Euro-zone inflation slips to 2.2 percent in March

Euro-zone inflation slipped to 2.2 percent in March from 2.3 percent the previous month, according to an EU preliminary estimate published Friday.

EU statistical agency Eurostat's calculation did not explain the reasons for the drop in year-on-year inflation in the 12 nations using the euro, keeping its analysis for April 20 when it releases the final figure for the month.

The European Central Bank's guideline for inflation is less than, but close to, 2 percent.

High energy costs have been fueling price rises that led the ECB to raise rates to 2.5 percent earlier this month. It raised rates for the first time in five years last December, from 2 percent to 2.25 percent.

Europeans are feeling more optimistic about the region's slow economic recovery, the EU's economic sentiment indicator showed Friday. The indicator for the entire EU rose to 104.8 points in March compared to last month's 104.1. The euro-zone level also rose by 0.8 percent to 103.5 for March.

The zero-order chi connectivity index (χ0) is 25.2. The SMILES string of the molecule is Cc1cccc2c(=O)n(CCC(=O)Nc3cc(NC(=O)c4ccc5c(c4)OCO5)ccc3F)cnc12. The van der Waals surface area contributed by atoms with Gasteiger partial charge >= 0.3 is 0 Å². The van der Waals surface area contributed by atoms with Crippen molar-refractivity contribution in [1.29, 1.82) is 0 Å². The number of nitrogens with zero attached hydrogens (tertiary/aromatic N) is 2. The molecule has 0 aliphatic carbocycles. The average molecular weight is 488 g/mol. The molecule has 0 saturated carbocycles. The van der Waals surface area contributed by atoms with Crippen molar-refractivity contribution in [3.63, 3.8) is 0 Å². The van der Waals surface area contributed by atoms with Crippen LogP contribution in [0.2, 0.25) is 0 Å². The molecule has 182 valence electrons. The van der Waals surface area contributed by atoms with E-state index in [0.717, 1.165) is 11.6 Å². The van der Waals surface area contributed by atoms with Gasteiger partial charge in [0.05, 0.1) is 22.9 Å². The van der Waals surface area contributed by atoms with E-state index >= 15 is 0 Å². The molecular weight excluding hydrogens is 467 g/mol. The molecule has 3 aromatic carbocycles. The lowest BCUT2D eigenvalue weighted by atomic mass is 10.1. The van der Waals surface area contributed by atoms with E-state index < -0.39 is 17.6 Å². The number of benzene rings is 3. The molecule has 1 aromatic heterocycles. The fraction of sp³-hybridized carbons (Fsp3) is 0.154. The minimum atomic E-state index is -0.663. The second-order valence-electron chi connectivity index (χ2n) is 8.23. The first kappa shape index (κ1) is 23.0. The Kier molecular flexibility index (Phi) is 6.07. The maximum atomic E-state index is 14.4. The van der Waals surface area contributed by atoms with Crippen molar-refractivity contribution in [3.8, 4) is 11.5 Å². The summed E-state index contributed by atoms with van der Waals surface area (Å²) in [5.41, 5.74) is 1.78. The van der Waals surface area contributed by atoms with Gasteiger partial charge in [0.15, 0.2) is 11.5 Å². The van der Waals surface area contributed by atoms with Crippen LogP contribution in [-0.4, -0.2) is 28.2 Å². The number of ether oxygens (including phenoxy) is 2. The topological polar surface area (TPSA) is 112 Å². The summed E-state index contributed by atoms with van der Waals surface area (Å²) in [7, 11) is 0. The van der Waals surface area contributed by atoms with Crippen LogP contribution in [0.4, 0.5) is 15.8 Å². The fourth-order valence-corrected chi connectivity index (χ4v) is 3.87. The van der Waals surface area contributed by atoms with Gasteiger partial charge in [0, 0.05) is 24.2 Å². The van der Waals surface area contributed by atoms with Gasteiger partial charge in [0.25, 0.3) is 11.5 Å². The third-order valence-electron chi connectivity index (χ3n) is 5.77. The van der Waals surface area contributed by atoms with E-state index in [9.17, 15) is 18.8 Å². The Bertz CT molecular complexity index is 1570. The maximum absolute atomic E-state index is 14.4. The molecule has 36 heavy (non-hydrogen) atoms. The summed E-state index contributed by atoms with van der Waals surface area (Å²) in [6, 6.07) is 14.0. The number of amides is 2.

"The indicator has been on an upward trend since the summer of 2005," the European Commission said. "In both areas, the indicator is now at its highest level since mid-2001.

Consumer confidence dropped by 1 point in both the EU and euro area but retail, industry and services strengthened.

Spain and Germany reported relatively large improvements in how optimistic people are about the economy but France fell, the commission said.

The EU's business climate indicator for the euro area also rose in March to 0.80 points, the highest level since February 2001.

The better results suggested that the pick-up in industrial production growth has been sustained throughout the first quarter of the year, the commission said. Managers were optimistic about the total orders and export orders they are receiving, it said, reports the AP.


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